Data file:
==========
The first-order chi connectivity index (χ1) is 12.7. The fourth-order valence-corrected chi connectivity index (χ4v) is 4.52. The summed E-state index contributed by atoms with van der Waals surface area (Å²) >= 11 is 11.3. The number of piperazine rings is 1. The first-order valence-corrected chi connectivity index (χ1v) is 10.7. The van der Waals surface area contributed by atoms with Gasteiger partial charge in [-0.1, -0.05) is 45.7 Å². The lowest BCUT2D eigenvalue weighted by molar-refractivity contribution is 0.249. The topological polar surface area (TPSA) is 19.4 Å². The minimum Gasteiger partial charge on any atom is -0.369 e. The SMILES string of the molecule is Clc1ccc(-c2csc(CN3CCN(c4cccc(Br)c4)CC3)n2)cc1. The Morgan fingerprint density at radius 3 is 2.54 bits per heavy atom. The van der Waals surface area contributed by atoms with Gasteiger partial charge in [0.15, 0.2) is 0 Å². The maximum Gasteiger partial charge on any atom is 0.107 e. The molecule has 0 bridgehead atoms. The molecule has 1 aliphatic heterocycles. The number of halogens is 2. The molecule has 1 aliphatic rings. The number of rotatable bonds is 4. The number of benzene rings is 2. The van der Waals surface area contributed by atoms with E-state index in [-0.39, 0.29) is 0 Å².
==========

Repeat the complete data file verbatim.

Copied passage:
The first-order chi connectivity index (χ1) is 12.7. The fourth-order valence-corrected chi connectivity index (χ4v) is 4.52. The summed E-state index contributed by atoms with van der Waals surface area (Å²) >= 11 is 11.3. The number of piperazine rings is 1. The first-order valence-corrected chi connectivity index (χ1v) is 10.7. The van der Waals surface area contributed by atoms with Gasteiger partial charge in [-0.1, -0.05) is 45.7 Å². The lowest BCUT2D eigenvalue weighted by molar-refractivity contribution is 0.249. The topological polar surface area (TPSA) is 19.4 Å². The minimum Gasteiger partial charge on any atom is -0.369 e. The SMILES string of the molecule is Clc1ccc(-c2csc(CN3CCN(c4cccc(Br)c4)CC3)n2)cc1. The Morgan fingerprint density at radius 3 is 2.54 bits per heavy atom. The van der Waals surface area contributed by atoms with Gasteiger partial charge in [0.15, 0.2) is 0 Å². The maximum Gasteiger partial charge on any atom is 0.107 e. The molecule has 0 bridgehead atoms. The molecule has 1 aliphatic heterocycles. The number of halogens is 2. The molecule has 1 aliphatic rings. The number of rotatable bonds is 4. The number of benzene rings is 2. The van der Waals surface area contributed by atoms with E-state index in [-0.39, 0.29) is 0 Å².